Solid-state lighting based on light emitting diode (LED) technology has the potential to provide superior lighting services to low income people in off-grid areas of developing countries, many of whom currently rely on fuel based lighting sources such as kerosene. If this potential is to be achieved in the near term, however, manufacturers must produce off-grid lighting products that are inexpensive, perform well, and meet the needs of potential end users. At present, relatively few products meet all three of these goals (e.g., see Mills and Jacobson, 2008). In this article, we report results from a detailed study of lighting use by micro-enterprises in two small towns in Kenya’s Rift Valley Province. The work included a survey about lighting use by 50 small businesses, careful measurements of kerosene lighting use patterns and associated costs for 23 of these businesses, and a subsequent field trial in which 14 of the 23 businesses purchased and used low cost LED lamps over a number of months. See Figure 1 for an image that shows a micro-enterprise that uses fuel based lighting during evening time business operations. A central goal of the work is to increase awareness on the part of manufacturers, policy makers, and other interested groups about the lighting needs, economics, and preferences of microenterprises in places like Kenya, as this group has potential to act as early adopters of off-grid lighting products based on LED technology. The findings are also intended to inform manufacturers about key linkages between product design choices and the affordability of these products for small businesses in places like Kenya.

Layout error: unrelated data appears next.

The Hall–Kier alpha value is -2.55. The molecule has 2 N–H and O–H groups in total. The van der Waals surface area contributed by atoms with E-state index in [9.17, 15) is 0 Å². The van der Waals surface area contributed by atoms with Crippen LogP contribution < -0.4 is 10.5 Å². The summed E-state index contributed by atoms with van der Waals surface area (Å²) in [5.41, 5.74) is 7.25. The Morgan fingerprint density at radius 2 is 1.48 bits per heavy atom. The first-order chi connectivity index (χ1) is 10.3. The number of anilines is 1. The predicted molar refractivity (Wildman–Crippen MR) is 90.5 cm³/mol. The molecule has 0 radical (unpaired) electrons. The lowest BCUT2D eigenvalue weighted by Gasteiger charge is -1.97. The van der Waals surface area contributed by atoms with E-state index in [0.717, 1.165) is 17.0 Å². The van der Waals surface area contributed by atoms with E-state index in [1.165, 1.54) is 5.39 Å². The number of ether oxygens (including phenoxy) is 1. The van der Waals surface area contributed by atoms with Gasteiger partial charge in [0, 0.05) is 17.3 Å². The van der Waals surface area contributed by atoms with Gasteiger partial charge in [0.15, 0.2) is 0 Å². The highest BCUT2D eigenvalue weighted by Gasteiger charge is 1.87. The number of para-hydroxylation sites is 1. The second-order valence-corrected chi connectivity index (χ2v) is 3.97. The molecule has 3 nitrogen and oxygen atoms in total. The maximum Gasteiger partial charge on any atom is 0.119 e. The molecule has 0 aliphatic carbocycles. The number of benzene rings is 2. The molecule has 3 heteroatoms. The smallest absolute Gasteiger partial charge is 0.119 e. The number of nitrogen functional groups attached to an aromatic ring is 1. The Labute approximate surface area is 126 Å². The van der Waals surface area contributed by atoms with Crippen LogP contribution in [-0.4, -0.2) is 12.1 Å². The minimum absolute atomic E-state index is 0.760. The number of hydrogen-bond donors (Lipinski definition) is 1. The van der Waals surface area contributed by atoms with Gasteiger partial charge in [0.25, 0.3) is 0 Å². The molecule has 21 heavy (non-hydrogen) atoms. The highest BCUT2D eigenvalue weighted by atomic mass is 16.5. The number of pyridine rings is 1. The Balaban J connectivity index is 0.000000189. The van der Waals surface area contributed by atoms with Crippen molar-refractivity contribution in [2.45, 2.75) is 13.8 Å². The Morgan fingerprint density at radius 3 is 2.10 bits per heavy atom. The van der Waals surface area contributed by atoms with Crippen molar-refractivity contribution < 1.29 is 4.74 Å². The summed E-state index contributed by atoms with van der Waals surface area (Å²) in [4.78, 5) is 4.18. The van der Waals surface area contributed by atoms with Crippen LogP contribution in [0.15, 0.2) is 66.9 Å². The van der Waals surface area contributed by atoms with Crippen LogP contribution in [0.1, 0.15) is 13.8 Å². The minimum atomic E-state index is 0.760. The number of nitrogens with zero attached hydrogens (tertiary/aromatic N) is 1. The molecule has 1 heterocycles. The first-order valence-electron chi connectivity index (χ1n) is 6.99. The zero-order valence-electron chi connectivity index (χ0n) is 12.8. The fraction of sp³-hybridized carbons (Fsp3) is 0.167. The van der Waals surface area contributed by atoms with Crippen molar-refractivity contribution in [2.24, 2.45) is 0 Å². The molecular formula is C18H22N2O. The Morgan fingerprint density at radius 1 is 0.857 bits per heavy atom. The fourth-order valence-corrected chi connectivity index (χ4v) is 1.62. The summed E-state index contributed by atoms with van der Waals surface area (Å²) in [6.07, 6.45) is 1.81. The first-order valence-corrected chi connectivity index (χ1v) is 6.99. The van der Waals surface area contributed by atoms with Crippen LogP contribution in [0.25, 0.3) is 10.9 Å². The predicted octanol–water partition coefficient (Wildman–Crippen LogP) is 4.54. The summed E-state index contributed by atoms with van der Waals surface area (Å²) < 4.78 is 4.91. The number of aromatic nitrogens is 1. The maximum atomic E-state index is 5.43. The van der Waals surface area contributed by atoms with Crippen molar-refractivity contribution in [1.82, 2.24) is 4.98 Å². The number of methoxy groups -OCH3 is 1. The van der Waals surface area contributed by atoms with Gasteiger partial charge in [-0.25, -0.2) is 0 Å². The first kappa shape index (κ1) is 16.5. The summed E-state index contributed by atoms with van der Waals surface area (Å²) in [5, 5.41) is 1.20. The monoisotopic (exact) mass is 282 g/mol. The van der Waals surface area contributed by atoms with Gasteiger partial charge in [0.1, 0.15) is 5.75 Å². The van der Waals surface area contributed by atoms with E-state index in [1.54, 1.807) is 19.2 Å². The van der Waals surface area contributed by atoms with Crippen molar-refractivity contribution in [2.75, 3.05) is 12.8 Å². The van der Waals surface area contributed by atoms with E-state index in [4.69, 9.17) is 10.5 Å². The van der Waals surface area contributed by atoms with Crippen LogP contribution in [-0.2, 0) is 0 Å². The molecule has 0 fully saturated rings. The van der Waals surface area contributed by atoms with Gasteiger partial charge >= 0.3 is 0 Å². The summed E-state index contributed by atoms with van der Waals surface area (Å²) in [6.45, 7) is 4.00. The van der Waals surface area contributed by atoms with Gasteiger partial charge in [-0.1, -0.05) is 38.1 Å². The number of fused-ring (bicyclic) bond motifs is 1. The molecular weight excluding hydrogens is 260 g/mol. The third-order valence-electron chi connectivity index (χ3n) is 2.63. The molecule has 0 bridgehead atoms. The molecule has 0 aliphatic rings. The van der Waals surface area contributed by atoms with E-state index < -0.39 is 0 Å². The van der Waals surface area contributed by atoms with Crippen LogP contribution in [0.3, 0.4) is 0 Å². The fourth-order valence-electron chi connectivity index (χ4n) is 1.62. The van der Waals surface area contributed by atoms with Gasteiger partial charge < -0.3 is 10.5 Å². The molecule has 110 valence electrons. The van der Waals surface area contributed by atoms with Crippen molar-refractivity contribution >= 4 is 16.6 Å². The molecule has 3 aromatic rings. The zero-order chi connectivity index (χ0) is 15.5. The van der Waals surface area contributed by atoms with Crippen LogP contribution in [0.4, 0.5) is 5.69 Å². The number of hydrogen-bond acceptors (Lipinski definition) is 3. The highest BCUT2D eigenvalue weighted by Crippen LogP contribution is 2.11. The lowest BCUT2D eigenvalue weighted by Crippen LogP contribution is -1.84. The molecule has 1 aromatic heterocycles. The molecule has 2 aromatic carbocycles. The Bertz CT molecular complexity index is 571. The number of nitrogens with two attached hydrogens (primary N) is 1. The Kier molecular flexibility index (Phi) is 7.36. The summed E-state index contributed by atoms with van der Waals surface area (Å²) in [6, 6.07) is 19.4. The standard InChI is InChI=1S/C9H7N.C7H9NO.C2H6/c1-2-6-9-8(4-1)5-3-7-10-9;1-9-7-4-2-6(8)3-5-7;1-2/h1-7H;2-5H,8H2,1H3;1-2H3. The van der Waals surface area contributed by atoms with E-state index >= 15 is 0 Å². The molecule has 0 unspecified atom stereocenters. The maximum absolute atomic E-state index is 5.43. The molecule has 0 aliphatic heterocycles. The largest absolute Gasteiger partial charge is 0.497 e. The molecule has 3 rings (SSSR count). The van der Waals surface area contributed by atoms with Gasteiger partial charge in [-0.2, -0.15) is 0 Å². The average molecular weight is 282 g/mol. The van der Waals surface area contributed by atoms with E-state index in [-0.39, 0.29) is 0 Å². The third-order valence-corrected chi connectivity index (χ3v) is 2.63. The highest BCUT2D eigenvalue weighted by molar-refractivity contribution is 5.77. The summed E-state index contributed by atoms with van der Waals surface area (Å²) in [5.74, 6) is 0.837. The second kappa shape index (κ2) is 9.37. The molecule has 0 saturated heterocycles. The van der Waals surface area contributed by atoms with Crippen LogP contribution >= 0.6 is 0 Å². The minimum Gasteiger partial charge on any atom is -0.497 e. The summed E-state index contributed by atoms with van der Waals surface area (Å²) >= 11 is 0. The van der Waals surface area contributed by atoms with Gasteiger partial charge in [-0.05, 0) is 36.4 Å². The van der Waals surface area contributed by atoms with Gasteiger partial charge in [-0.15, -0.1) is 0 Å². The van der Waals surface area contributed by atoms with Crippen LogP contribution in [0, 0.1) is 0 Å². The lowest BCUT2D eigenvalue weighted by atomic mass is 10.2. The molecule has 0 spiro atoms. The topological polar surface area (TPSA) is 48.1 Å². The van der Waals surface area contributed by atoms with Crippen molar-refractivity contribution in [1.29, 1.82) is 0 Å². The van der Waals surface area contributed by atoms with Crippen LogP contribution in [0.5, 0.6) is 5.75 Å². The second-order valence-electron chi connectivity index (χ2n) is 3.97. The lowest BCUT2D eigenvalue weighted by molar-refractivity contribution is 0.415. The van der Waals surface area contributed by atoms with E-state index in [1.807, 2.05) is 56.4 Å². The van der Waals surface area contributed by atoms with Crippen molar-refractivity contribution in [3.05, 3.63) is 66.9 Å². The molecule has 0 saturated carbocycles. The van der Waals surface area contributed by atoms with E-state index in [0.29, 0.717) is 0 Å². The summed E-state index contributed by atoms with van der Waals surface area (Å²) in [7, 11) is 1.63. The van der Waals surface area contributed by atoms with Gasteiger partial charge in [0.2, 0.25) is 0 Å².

Resource Type: Market Analysis Reports